Here is the text of an address given by the Pope’s secretary of state last month (Sept. 26) to a conference on poverty and development, held at Fordham University.
The conference was cosponsored by CAPP-USA and Fordham University Graduate Program in International Political Economy and Development (IPED). It was called Poverty and Developemt: a Catholic Perspective, and held Sept. 26 – 27.
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Father McShane, President of Fordham University, Professor Schwalbenberg, Director of the “Graduate Program in International Political Economy and Development”, Distinguished Faculty Members, Ladies and Gentlemen,
I am deeply grateful to the administration of Fordham University and the Centesimus Annus Pro Pontefice Foundation, for inviting me here and for providing this opportunity to address you at this “Dinner Event”, in the course of your conference entitled “Poverty and Development: A Catholic Perspective”, as you seek to deepen your understanding of the Social Doctrine of the Church in light of the recent teachings of His Holiness Pope Francis.
The themes of this conference – peace and the protection of peoples, on the one hand, and human and economic development, on the other – are two very important issues. They form a significant part of recent Papal Magisterium, as well as of the Holy See’s international activity, and are particularly important to Pope Francis. This evening, I would like to propose some considerations, looking first at the issues of peace, legitimate defense and the international juridical institute known as “the responsibility to protect”, and then turning to the question of development, revisiting the latest teachings of the Holy Father.
Not so long ago, Pope Francis recalled that if “there is a right to stop an unjust aggressor”, the means by which this is done must be properly evaluated. For such a reason, “after the Second World War, there was the idea of the United Nations”. The words of the Holy Father encapsulate the Church’s teaching on legitimate defense, including her position on the “responsibility to protect”. Today, the preservation of peace and the international responsibility to protect populations from war and from all types of aggression is a duty that has shifted from individual states and has been entrusted to the international Community. The developing phenomenon of international terrorism, utterly new in some of its expressions, methods of action and objectives, must become the occasion for a deeper study of the international juridical framework and serve as an opportunity to strengthen multilateralism.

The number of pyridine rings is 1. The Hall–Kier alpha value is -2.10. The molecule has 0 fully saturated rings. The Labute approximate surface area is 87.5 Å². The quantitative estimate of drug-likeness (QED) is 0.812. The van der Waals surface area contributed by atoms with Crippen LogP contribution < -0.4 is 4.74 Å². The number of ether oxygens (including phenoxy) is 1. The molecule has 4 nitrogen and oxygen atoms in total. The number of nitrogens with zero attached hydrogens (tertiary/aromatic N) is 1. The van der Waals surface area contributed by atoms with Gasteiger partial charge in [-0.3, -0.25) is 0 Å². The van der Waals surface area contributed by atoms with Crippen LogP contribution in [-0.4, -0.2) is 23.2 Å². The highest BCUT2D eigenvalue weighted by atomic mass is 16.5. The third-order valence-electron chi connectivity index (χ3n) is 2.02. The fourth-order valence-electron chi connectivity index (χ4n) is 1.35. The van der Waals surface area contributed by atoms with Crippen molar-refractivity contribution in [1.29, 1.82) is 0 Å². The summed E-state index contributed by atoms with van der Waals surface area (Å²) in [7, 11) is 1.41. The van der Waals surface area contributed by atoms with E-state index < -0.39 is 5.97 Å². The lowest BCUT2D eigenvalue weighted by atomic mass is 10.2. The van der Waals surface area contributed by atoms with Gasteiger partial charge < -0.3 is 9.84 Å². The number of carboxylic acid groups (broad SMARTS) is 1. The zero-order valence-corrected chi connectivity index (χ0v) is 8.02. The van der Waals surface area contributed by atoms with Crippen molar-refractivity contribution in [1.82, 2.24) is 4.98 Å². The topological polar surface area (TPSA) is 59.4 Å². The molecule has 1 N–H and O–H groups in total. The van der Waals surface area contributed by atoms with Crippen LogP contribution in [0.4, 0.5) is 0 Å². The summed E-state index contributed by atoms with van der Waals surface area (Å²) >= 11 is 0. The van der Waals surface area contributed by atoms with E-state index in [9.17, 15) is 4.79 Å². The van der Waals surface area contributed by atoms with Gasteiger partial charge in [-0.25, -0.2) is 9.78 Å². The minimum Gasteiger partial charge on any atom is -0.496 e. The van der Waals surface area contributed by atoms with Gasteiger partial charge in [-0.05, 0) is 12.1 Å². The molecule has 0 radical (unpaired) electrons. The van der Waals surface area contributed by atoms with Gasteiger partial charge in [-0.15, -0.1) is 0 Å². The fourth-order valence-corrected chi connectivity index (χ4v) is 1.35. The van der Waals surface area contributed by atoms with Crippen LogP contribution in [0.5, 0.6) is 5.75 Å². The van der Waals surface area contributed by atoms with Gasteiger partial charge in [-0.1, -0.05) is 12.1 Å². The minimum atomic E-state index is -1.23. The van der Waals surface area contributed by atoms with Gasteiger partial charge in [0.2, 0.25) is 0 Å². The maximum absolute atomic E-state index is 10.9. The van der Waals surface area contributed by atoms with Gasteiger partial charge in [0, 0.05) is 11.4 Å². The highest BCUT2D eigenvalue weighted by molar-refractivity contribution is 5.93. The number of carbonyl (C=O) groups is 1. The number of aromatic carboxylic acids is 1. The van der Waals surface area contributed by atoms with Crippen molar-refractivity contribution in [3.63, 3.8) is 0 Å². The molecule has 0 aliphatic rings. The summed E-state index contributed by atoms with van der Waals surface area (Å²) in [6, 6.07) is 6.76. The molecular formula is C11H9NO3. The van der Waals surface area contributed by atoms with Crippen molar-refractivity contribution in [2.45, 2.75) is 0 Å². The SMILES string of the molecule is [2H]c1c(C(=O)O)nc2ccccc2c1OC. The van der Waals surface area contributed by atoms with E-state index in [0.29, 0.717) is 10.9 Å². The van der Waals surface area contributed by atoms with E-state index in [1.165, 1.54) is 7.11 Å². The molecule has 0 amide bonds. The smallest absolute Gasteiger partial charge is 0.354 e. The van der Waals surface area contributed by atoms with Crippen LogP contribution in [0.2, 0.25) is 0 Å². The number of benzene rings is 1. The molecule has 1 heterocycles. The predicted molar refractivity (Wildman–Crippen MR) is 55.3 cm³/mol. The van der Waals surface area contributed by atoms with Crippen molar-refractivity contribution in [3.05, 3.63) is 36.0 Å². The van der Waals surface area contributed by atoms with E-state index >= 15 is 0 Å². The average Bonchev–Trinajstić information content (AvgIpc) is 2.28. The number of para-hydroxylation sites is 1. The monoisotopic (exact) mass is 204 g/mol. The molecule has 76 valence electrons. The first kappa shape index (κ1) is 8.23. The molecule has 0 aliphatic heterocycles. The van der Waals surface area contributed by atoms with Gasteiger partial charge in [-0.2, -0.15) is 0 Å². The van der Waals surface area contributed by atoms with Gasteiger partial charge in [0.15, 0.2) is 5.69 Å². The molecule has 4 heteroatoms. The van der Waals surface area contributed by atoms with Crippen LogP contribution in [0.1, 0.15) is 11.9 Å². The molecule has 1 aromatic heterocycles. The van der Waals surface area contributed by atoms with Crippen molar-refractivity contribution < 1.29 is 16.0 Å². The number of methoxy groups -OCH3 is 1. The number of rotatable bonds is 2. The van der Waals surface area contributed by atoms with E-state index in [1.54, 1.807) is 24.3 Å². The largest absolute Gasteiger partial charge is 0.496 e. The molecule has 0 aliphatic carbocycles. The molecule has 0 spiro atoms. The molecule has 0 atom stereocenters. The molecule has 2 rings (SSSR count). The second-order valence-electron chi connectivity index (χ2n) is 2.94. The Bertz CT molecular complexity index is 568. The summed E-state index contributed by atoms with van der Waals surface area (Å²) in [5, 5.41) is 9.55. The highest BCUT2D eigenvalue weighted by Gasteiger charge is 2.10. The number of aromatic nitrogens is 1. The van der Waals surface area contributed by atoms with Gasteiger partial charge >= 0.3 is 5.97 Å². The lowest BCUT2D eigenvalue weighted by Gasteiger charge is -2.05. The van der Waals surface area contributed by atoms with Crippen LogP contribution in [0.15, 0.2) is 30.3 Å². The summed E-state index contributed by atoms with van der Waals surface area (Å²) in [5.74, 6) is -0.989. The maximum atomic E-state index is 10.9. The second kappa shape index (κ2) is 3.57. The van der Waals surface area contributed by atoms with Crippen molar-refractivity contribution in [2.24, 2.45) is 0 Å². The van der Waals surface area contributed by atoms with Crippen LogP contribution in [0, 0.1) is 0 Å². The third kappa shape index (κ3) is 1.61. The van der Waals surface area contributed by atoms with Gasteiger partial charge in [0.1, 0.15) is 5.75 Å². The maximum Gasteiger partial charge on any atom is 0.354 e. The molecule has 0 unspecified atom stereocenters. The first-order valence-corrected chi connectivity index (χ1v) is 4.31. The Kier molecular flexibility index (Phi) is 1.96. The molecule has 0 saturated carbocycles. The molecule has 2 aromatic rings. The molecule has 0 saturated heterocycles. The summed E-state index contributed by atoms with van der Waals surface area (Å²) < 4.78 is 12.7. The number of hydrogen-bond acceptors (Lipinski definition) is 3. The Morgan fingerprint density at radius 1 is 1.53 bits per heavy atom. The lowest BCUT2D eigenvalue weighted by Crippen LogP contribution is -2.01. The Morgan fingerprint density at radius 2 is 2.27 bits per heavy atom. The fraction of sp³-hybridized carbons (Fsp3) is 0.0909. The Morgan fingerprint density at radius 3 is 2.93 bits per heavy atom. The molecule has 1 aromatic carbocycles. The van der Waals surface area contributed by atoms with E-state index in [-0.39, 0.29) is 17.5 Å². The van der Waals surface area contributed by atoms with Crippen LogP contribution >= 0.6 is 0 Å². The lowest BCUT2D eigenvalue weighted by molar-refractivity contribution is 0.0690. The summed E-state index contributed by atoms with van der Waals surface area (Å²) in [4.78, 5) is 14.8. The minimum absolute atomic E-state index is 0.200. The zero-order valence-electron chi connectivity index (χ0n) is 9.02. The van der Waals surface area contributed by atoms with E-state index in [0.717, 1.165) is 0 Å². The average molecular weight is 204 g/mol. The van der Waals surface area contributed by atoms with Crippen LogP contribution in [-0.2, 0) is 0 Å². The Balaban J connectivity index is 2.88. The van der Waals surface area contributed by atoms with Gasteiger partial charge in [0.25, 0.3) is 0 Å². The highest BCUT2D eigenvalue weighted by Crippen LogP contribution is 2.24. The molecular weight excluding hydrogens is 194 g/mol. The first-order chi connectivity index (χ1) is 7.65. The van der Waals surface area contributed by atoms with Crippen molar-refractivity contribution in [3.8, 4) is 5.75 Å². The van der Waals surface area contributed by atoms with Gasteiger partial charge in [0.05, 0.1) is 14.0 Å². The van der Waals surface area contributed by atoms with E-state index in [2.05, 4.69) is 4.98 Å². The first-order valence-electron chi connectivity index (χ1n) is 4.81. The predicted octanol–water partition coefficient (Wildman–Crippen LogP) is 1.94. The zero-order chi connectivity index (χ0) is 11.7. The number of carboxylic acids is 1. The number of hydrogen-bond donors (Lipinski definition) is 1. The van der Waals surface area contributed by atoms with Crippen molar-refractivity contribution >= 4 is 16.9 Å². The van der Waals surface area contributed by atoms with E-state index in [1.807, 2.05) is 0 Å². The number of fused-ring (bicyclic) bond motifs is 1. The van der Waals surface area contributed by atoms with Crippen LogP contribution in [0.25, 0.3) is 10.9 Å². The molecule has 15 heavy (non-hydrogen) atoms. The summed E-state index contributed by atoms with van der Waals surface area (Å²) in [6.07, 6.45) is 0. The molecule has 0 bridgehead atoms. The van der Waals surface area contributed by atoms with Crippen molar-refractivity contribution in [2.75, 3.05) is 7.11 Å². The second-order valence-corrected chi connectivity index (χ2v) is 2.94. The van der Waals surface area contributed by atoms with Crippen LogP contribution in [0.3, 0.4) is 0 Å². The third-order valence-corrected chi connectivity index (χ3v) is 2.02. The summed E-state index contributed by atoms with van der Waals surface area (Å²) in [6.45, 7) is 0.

I would like, therefore, to share my reflections with you in the context of ethics and fundamental law. The first question that we are faced with, viewed in the light of international law, is whether the phenomenon of the terrorism carried out by the IS (Islamic State), as well as other similar cases, reveal lacunae in the norms of the United Nations, which could be used to justify unilateral military action and which could give rise to supplementary norms authorizing, ex post facto, these very unilateral measures. It needs to be said, however, that norms regulating “legitimate defense” and possible humanitarian intervention have long existed and that the mechanisms of the United Nations for preventing war, stopping aggressors, protecting populations and providing help to victims, are an integral part of such norms. What is needed here is to identify a way to apply these norms effectively.
Furthermore, one must not forget that the attacks of 11 September 2001 accelerated the process, which was already underway, of defining and developing the legal instruments needed to combat and prevent international terrorism, by updating various conventions and concluding new international instruments. The principal international conventions against terrorism, trafficking of arms and drugs, money laundering and organized crime, were ratified by almost all of the United Nations member states. As a result of this process, the General Assembly of the United Nations, the Secretary General and the Security Council developed a new corpus of norms which have produced many positive results in the fight against terrorism in accordance with international law.
Today all necessary juridical elements for fighting terrorism and for protecting populations are established. The conditions required for legitimate defense are outlined in the Catechism of the Catholic Church and the norms of the United Nations Charter for the prevention and resolution of conflicts. In addition, they are contained in the articulated regulations against terrorism developed in recent decades, the Geneva Conventions for the protection of victims of war as well as the United Nations’ developments on the “responsibility to protect”; the latter express the consequences of natural law even though they have not yet been formulated into a positive norm. Prescinding a priori from this corpus iuris would mean combating illegality with illegal means.
The Holy See thus maintains that only by respecting the international legal framework the international community will be able to confront this new set of circumstances. In fact, the present world order is formed by a group of sovereign states, juridically organized in a solemn alliance, which was created, above all, to avoid war and to sustain a mechanism for collective security. One of the foundational pillars of this alliance is adherence to the principle that every act of war not sanctioned by the United Nations is illegitimate.